Your country has become increasingly liberal in recent decades. What is the reason for this, how did this come about?
If you don’t throw the frog directly into the hot water but gradually increase the temperature in the pot, it does not even realize that it is boiling. This was also the case with liberalism, and it was only in the last ten years that its conquest was greatly accelerated. The liberal movement, which was originally intended to liberate the people, is becoming more and more authoritarian. Today, the situation has changed due to the fact that liberalism has failed to produce results in a subtle manner on the issues of family, religion and patriotism, all of which can be a barrier to completely free self-determination. They attacked these identity-building institutions because they felt they were limiting people’s ability to define themselves. This is how liberalism has become increasingly violent.
Many previous liberal topics have been overshadowed in recent years and replaced by new, controversial issues. It is as if this is not based on principle, but on party affiliation. How do you see this?
Presumably, politics has always been influenced by tribal thinking. We’ve all seen a politician say the exact opposite of what he said ten years ago to prove his party’s truth. What is so special about today’s liberals is that they believe that they have transcended tribal thinking. Today, however, the liberal elite is forming a new aristocracy. They argue against tribal thinking, but in order to maintain their prominent position in society. When the current leader feels in danger, the liberal elite accuse the majority of society of tribal behavior.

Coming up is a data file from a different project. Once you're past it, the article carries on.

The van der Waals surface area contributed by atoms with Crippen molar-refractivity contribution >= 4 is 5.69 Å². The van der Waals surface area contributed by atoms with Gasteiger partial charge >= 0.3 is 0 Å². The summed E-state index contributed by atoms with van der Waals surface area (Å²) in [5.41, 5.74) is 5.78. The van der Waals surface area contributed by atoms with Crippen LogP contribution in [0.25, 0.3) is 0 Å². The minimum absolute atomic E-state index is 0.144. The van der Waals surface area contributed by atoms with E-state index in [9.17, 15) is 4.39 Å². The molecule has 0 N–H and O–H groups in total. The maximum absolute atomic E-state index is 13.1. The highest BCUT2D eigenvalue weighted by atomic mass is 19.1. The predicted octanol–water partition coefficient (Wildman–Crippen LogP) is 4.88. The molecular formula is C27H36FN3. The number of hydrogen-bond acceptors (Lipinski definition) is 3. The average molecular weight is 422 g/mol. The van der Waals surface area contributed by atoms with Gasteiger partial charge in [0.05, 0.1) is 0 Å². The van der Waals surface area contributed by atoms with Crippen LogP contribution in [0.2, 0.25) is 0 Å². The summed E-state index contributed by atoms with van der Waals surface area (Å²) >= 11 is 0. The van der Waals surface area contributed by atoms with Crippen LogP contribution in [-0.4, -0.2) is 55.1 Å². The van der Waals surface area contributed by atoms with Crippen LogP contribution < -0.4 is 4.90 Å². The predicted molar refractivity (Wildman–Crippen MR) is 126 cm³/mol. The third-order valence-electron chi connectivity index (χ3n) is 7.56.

In your book, you draw attention to the paradox that, on certain issues, liberals seem to have become fatalists. Are they right?
Indeed, when it comes to certain phenomena, such as global integration or economic concentration or technological change, we hear that this is inevitable and we have no choice; we have to live with these phenomena. This is particularly ironic in an age that liberals see as the freest ever. Changes in international politics, such as the election of Trump or Brexit, point to the fact that they are not necessarily immutable. I like to emphasize the importance of building and nurturing smaller communities, because smaller groups are changing the way we think about the world. For example, anyone who thinks of family puts the family’s interests in the foreground. Just think about insurance! If we see it as a way to eliminate interdependence, then I say that I pay the installments so that I only need a very small percentage from others when I need help. On the other hand, if we have a positive attitude towards our community, we believe it is our duty to help each other significantly when they get in trouble, and we also have easier access to the help of those we are attached to.
The original interview appeared on the Hungarian-language website, Magyar Nemzet.